Business Financing Sources Are Moving Targets

Business Financing Sources Can Be Hard To Pin Down

Most things you try to acquire have some type of regular and predictable supply. Some products and services are readily available while others may require lead time to order or restock. And even if someone goes out of business, there is typically another vendor to work with.

Furthermore, process for acquiring a product or service, the terms and conditions of use and so on, also tend to be easy to locate.

If it was only so easy when it comes to securing capital for your business.

While the vendors may be easy to recognize, the process for acquisition and the determination of availability may be very difficult to figure out.

Lets looking into the key reasons why.

1. Sources of business financing get the majority of their capital for lending or investing from other sources of financing, which can be further leveraged down the line. If the “up line” sources reduce supply or increase the costs, there is a trickle down effect that is very hard to predict at a local borrower level. Sometimes retail lenders are shut down completely because of a major source no longer extending supply.

2. Capital providers manage a portfolio of placed accounts. Portfolios are continuously adjusted based on the economic outlook for different sectors. If a particular sector is becoming too large a part of the overall portfolio to create “risk imbalance”, then the capital source will stop providing new funding for that sector and may even call in loans or sell off what would normally be considered a well performing asset to reduce concentration.

As an example say that a business owner or manager requests construction industry financing in January from a preferred lender and that financing is approved and disbursed. If the exact same request was made 6 months later, there is no guarantee that an approval would be forth coming, which could be based on the industry, overall portfolio risk, and so on. Supply is not going to be constant.

The rules aren’t constant either. Perhaps the same request 6 months later can still get approved, but more security is required or a smaller percentage can be approved, or tighter terms and conditions accompany the approval, or rates are higher to reflect a higher perceived risk.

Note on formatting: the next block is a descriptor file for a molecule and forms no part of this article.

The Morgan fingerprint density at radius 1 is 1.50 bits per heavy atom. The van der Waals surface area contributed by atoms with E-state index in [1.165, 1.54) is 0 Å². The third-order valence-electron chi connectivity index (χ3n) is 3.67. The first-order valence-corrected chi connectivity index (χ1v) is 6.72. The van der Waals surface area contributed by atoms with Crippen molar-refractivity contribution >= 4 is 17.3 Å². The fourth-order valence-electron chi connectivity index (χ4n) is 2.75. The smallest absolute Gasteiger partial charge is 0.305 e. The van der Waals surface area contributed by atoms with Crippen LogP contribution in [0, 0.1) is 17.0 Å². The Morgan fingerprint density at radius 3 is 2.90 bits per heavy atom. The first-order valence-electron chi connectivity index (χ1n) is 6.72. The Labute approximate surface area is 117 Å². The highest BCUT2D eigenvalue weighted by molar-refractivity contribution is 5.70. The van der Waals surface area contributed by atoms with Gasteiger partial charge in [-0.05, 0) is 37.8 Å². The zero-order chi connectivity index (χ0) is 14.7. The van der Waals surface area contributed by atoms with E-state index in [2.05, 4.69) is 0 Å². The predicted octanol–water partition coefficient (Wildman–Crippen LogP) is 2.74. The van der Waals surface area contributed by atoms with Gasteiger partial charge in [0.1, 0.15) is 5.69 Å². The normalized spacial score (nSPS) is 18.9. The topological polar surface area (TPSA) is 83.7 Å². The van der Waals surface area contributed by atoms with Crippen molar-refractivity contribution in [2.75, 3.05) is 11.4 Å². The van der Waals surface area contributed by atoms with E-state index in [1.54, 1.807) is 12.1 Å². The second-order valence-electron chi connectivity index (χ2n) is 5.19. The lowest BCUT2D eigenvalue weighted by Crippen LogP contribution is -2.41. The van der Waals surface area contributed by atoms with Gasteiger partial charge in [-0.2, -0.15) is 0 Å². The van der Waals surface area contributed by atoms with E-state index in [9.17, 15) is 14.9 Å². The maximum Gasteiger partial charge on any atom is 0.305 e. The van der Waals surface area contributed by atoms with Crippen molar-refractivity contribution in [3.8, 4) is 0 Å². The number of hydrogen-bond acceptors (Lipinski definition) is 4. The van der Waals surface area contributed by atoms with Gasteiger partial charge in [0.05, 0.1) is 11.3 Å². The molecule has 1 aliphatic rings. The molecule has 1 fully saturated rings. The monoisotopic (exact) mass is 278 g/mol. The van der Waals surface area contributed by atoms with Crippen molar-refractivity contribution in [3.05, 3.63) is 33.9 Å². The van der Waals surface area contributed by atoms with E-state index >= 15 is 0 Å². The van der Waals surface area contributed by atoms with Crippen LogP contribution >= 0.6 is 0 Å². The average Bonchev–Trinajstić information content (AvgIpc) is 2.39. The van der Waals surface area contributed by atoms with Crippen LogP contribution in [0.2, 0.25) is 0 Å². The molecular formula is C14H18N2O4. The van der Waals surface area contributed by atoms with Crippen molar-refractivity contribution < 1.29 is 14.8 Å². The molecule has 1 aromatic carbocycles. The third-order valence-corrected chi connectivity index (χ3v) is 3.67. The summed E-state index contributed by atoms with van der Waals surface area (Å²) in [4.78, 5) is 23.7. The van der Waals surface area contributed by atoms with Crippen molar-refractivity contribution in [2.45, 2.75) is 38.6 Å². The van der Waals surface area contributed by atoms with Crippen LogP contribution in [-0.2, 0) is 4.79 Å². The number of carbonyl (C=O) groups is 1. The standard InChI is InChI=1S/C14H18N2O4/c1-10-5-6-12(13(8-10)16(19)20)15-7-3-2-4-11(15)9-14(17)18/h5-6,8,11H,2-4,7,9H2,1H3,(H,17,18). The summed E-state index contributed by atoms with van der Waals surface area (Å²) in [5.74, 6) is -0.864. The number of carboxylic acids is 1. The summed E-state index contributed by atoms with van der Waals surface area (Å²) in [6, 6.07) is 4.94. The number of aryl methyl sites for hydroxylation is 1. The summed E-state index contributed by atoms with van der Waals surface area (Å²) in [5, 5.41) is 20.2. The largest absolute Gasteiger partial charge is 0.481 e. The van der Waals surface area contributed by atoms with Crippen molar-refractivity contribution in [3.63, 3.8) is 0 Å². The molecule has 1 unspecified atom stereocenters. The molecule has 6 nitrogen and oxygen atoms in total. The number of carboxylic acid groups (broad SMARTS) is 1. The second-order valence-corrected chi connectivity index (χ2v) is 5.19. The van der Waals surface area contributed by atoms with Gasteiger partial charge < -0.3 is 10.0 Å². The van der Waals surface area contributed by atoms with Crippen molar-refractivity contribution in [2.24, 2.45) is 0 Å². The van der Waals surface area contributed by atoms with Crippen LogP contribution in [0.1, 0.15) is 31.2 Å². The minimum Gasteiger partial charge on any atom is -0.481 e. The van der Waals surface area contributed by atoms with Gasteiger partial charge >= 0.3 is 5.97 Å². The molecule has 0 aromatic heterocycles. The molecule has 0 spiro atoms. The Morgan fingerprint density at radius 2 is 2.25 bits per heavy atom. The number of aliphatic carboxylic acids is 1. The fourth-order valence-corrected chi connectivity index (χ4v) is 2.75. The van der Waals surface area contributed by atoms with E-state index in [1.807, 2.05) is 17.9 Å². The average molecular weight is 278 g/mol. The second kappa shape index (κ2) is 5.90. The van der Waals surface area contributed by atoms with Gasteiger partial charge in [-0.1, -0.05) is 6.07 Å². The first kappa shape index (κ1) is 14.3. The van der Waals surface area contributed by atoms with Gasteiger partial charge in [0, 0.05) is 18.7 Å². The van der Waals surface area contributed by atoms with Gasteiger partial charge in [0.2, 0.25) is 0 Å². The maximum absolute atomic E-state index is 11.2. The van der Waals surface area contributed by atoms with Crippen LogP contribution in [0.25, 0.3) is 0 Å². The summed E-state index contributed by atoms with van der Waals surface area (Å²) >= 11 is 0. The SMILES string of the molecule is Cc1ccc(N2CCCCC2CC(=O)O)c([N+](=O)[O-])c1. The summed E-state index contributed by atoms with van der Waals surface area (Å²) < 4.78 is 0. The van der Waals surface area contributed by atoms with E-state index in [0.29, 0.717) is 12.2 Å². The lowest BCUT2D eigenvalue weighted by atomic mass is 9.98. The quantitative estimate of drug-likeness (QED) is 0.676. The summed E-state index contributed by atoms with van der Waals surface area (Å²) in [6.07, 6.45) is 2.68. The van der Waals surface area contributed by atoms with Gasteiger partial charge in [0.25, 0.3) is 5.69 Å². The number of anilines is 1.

Total moving target.

3. Humans are involved. While financial companies providing capital have policies and criteria to follow, the decision making process is managed by individuals. When the individuals involved change, the decision outcome can change… even though nothing else may appear to change from one deal to the next. Even if personnel doesn’t change, many lending organizations operate with a rotating desk of underwriters who are assigned applications at random. All things being equal, different underwriters can come up with different lending or investing decisions on the same file.

4. Economic outlook. At the time of writing, we are near the end of 2009 and still in the middle of the current recession. Many business financing sources continue to build their cash reserves to protect themselves against any potential losses that may occur in their portfolio from recessionary impacts. This is quite ironic in that their exact action of building cash ends up shrinking the money supply and creating the exact effects they are trying so hard to guard against. In these situations, supply of capital is not the issue … willingness to supply is.

5. Time Of Year. A financial organization that provides capital for loans or investments operates as a business within an annual business cycle like any other business. At the beginning of a fiscal period, lending criteria tend to be quite tight as organizations see if they can acquire lower risk assets. If by the second quarter, the “placement numbers” are off, the criteria can get loosened up to help meet targets. As the end of the fiscal period draws near, nothing but low risk loans or investments will be considered if the company has already achieved its budget. The opposite would take place if the budget still had to be made.

So when you’re looking to secure business financing, regardless of your previous experiences, remember that your success will always hinge on how all of the above comes together at any point in time. Put things off a couple of months and the rubics cube could look totally different.

About the Author Brent Finlay